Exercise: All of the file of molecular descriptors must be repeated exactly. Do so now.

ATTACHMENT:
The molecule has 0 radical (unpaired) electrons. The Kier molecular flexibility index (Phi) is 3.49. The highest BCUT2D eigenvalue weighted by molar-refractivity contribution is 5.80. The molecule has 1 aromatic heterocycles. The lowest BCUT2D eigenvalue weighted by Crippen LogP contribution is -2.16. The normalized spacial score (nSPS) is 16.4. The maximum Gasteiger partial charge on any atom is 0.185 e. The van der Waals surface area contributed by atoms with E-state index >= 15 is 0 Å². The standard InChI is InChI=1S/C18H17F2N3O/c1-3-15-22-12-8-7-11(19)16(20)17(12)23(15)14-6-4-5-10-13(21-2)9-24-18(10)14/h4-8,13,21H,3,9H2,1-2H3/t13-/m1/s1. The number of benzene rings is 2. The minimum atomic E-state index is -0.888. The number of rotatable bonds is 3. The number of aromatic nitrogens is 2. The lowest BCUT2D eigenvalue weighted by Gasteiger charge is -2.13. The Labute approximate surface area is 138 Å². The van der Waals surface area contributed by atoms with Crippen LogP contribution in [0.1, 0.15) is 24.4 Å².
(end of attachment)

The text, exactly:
The molecule has 0 radical (unpaired) electrons. The Kier molecular flexibility index (Phi) is 3.49. The highest BCUT2D eigenvalue weighted by molar-refractivity contribution is 5.80. The molecule has 1 aromatic heterocycles. The lowest BCUT2D eigenvalue weighted by Crippen LogP contribution is -2.16. The normalized spacial score (nSPS) is 16.4. The maximum Gasteiger partial charge on any atom is 0.185 e. The van der Waals surface area contributed by atoms with E-state index >= 15 is 0 Å². The standard InChI is InChI=1S/C18H17F2N3O/c1-3-15-22-12-8-7-11(19)16(20)17(12)23(15)14-6-4-5-10-13(21-2)9-24-18(10)14/h4-8,13,21H,3,9H2,1-2H3/t13-/m1/s1. The number of benzene rings is 2. The minimum atomic E-state index is -0.888. The number of rotatable bonds is 3. The number of aromatic nitrogens is 2. The lowest BCUT2D eigenvalue weighted by Gasteiger charge is -2.13. The Labute approximate surface area is 138 Å². The van der Waals surface area contributed by atoms with Crippen LogP contribution in [0.1, 0.15) is 24.4 Å².